On the top floor of the Smithsonian’s Cooper Hewitt museum in Manhattan, a large, beat-up plastic barrel, painted blue, rests against the wall of the third-floor exhibit hall. Housed in a regal Upper East Side building, Cooper Hewitt is a maze of ornate staircases and rich wooden walls; walking through it, one expects to encounter objects of beauty, easily classifiable as “art.”
The lurid blue drum is not one of those things. But to Cynthia E. Smith, Cooper Hewitt’s curator of socially responsible design, it still deserves a place in a museum. Smith compiled objects for Cooper Hewitt’s most recent show, By the People: Designing a Better America, which is on view through February. For the exhibit, Smith collected 60 examples of recent and ongoing place-based innovation projects. Some are large-scale and well-known, like Toronto’s Underpass Park, captured through photographs and renderings; others might not even register, to a casual viewer, as design.
For two years, Smith traversed the U.S., logging more than 50,000 miles in pursuit of responsive innovations. In speaking with local designers, community advocates, artists, philanthropists, policymakers, and citizens, two questions drove her research. One: What are the most pressing challenges faced by American communities? And two: How can design and innovative approaches address those complex and systemic issues?
The blue plastic barrel is one of the simplest projects in the show, and among those that most animate Smith. In 2000, reports reached the southern Arizona-based nonprofit Humane Borders that immigrants were dying of dehydration when heading north through the desert from Mexico. In response, Humane Borders worked with the local medical examiner’s office to identify clusters of migrant deaths, and installed water-filled drums at high-risk sites. The barrels are nothing spectacular, Smith says, but “it’s a case of ordinary people thinking like designers.” Each element, to Smith, signifies the design process: The blue color universally denotes water; a flag extending 30 feet into the air clearly marks the station from a distance; on the side, an image of Our Lady of Guadalupe, a symbol of protection, signals to travelers that the water is safe to drink.
The water stations, Smith says, were a tangible response to a perceived need. This is not the type of design that’s often valorized in museums, but By the People finds beauty less in a project’s aesthetic and more in its effect: the idea that design can and should do good, Smith says, is the show’s driving principle.
“I was interested in the intersection of poverty, prosperity, innovation, and design,” Smith says. She saw those four factors come to a head in places most affected by disinvestment. Smith traveled to the shrinking Rust Belt cities of Detroit, St. Louis, and Syracuse; post-industrial rural sections of Appalachia and the Midwest; pockets of poverty in Los Angeles and Chicago. The solutions she observed were by no means uniform, but they reflected an overarching trend. “The current generation of designers, and certainly the next generation of designers, are very interested in working collaboratively and embedding themselves in the community,” Smith says. “That’s when you see the most meaningful work happening.”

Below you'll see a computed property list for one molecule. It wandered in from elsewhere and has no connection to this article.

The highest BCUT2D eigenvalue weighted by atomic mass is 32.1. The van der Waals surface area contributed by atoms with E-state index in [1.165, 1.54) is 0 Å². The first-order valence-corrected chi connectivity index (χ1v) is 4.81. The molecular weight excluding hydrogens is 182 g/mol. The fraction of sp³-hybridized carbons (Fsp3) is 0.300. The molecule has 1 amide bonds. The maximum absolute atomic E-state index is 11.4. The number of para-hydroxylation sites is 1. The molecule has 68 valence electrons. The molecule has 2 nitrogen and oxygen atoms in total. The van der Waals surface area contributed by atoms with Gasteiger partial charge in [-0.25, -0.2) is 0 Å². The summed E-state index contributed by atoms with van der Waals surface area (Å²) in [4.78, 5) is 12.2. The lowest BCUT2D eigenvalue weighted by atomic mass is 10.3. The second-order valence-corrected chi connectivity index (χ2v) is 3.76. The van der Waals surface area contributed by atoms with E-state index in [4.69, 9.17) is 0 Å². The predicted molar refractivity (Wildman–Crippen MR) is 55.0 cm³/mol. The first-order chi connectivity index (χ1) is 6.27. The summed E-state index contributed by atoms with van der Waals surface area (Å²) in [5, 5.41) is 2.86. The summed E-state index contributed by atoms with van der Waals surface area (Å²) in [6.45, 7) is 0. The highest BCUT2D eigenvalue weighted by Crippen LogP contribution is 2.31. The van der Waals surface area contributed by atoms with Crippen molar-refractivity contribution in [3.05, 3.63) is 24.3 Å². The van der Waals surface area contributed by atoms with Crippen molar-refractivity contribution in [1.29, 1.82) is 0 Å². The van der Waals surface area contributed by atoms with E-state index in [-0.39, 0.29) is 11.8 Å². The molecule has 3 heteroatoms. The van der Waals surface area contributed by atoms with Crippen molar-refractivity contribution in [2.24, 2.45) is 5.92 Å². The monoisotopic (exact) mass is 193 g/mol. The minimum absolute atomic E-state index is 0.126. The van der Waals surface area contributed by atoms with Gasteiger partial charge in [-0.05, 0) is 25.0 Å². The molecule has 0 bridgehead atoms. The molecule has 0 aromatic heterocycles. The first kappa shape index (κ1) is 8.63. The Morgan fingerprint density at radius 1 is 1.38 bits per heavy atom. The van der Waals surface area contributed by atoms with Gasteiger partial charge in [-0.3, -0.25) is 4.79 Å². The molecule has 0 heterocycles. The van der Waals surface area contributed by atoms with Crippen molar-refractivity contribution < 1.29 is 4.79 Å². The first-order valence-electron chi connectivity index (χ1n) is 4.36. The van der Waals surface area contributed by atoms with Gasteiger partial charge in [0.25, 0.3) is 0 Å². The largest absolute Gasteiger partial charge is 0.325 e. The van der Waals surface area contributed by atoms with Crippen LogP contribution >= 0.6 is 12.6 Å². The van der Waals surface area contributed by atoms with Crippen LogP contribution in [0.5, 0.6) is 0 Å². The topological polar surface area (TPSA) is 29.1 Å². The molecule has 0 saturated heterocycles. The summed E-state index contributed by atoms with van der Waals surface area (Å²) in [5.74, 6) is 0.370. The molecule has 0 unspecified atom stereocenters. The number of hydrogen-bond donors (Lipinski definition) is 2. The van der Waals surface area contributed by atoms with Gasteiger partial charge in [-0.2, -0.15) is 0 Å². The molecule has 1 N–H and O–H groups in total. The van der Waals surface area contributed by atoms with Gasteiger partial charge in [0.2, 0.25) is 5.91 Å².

Since 2005, when Smith came to Cooper Hewitt as the curator of socially responsible design, she’s been interested in dismantling the notion of design as a top-down phenomenon. In 2007, she curated Design for the Other 90%, an exhibit intended to be “a provocation for the design world,” Smith says. What most people understand as “design,” she adds, only reaches 10 percent of the world’s population. To show the need for design and innovation across all socioeconomic levels, she aggregated low-cost solutions to food access, shelter, and energy from across the globe. Her subsequent show, Design With the Other 90%: Cities, focused on the citizen-driven architecture of informal settlements in the urban global south.
The communities Smith traveled to for By the People were not waiting around for the government to come in and fix what they perceived to be broken. Instead, they devised their own solutions from the ground up. Grassroots innovation is taking hold in cities and towns across the country. In Cleveland, that looks like a network of sustainable business cooperatives, developed to inject some life back into the economy after local manufacturing and industry dwindled. In Detroit, that means reimagining the urban landscape as a catalyst for social cohesion and change. In York, Alabama, a blighted house was re-purposed as an open-air theater for community discourse. In Raleigh, North Carolina, two idealist designers are re-energizing the waning textile industry through through a small denim factory that prioritizes local materials and individual workers’ talents.
Most museum exhibits are intended to provoke thought; By the People, Smith says, is a call to action. Though the communities Smith visited developed their projects locally, the exhibition imagines them as parts of a toolkit of resources, which any city and town could enter and learn from. “We’re trying to convene a conversation,” Smith says.
After By the People closes at Cooper Hewitt in February, Smith plans to take the exhibit on the road in the U.S.; she’s in talks with organizers about where the show might have the greatest effect. “It’s about bringing the message further,” Smith says. By the People is not a finished product, and it may not be “art” in the strictest sense, but it mimics a reality that citizens could build for themselves.